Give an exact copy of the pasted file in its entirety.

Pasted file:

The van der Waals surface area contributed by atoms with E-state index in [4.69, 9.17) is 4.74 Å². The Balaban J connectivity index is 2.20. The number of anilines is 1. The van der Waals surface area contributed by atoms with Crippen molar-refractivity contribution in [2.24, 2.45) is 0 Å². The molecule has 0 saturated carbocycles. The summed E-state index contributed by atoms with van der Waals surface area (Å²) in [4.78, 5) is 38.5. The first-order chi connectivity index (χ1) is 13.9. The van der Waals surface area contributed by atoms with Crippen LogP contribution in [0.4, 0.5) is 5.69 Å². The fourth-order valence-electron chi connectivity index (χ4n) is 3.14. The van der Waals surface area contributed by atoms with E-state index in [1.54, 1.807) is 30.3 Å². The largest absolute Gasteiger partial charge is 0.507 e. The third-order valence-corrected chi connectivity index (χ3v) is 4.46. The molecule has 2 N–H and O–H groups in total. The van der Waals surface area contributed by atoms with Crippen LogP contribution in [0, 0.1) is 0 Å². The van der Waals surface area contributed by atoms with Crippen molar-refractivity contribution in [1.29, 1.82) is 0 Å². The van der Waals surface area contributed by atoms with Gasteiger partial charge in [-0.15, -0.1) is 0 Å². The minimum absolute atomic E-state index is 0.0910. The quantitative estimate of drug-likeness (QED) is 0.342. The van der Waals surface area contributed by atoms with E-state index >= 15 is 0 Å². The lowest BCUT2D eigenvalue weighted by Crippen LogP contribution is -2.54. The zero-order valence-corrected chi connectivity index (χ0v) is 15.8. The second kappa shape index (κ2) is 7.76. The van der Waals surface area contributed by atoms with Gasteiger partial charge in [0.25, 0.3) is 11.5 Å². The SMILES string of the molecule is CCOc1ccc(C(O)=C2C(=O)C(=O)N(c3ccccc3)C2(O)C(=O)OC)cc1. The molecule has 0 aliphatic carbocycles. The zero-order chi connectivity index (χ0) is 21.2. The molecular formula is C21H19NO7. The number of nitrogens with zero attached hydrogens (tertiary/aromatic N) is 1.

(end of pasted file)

The van der Waals surface area contributed by atoms with E-state index in [4.69, 9.17) is 4.74 Å². The Balaban J connectivity index is 2.20. The number of anilines is 1. The van der Waals surface area contributed by atoms with Crippen molar-refractivity contribution in [2.24, 2.45) is 0 Å². The molecule has 0 saturated carbocycles. The summed E-state index contributed by atoms with van der Waals surface area (Å²) in [4.78, 5) is 38.5. The first-order chi connectivity index (χ1) is 13.9. The van der Waals surface area contributed by atoms with Crippen LogP contribution in [0.4, 0.5) is 5.69 Å². The fourth-order valence-electron chi connectivity index (χ4n) is 3.14. The van der Waals surface area contributed by atoms with E-state index in [1.54, 1.807) is 30.3 Å². The largest absolute Gasteiger partial charge is 0.507 e. The third-order valence-corrected chi connectivity index (χ3v) is 4.46. The molecule has 2 N–H and O–H groups in total. The van der Waals surface area contributed by atoms with Crippen LogP contribution in [0, 0.1) is 0 Å². The van der Waals surface area contributed by atoms with Crippen molar-refractivity contribution in [1.29, 1.82) is 0 Å². The van der Waals surface area contributed by atoms with Gasteiger partial charge in [-0.15, -0.1) is 0 Å². The minimum absolute atomic E-state index is 0.0910. The quantitative estimate of drug-likeness (QED) is 0.342. The van der Waals surface area contributed by atoms with E-state index >= 15 is 0 Å². The lowest BCUT2D eigenvalue weighted by Crippen LogP contribution is -2.54. The zero-order valence-corrected chi connectivity index (χ0v) is 15.8. The second kappa shape index (κ2) is 7.76. The van der Waals surface area contributed by atoms with Gasteiger partial charge in [0.25, 0.3) is 11.5 Å². The SMILES string of the molecule is CCOc1ccc(C(O)=C2C(=O)C(=O)N(c3ccccc3)C2(O)C(=O)OC)cc1. The molecule has 0 aliphatic carbocycles. The zero-order chi connectivity index (χ0) is 21.2. The molecular formula is C21H19NO7. The number of nitrogens with zero attached hydrogens (tertiary/aromatic N) is 1.